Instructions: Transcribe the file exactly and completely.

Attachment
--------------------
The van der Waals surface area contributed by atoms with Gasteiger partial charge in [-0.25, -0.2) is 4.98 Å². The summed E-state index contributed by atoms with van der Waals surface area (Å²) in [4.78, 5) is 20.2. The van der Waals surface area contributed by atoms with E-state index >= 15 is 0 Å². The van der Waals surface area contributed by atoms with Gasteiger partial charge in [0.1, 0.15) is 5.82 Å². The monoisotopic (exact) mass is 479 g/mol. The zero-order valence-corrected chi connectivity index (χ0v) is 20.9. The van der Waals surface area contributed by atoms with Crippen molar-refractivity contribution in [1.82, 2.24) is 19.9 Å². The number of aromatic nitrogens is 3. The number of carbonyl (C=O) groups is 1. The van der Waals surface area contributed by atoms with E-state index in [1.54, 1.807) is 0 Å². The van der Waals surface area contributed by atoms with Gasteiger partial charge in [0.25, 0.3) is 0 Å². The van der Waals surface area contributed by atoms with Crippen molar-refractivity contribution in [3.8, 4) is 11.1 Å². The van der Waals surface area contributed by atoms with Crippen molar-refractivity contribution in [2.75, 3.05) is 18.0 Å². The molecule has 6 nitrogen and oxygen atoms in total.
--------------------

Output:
The van der Waals surface area contributed by atoms with Gasteiger partial charge in [-0.25, -0.2) is 4.98 Å². The summed E-state index contributed by atoms with van der Waals surface area (Å²) in [4.78, 5) is 20.2. The van der Waals surface area contributed by atoms with E-state index >= 15 is 0 Å². The van der Waals surface area contributed by atoms with Gasteiger partial charge in [0.1, 0.15) is 5.82 Å². The monoisotopic (exact) mass is 479 g/mol. The zero-order valence-corrected chi connectivity index (χ0v) is 20.9. The van der Waals surface area contributed by atoms with Crippen molar-refractivity contribution in [1.82, 2.24) is 19.9 Å². The number of aromatic nitrogens is 3. The number of carbonyl (C=O) groups is 1. The van der Waals surface area contributed by atoms with E-state index in [1.54, 1.807) is 0 Å². The van der Waals surface area contributed by atoms with Gasteiger partial charge in [0.25, 0.3) is 0 Å². The van der Waals surface area contributed by atoms with Crippen molar-refractivity contribution in [3.8, 4) is 11.1 Å². The van der Waals surface area contributed by atoms with Crippen molar-refractivity contribution in [2.75, 3.05) is 18.0 Å². The molecule has 6 nitrogen and oxygen atoms in total.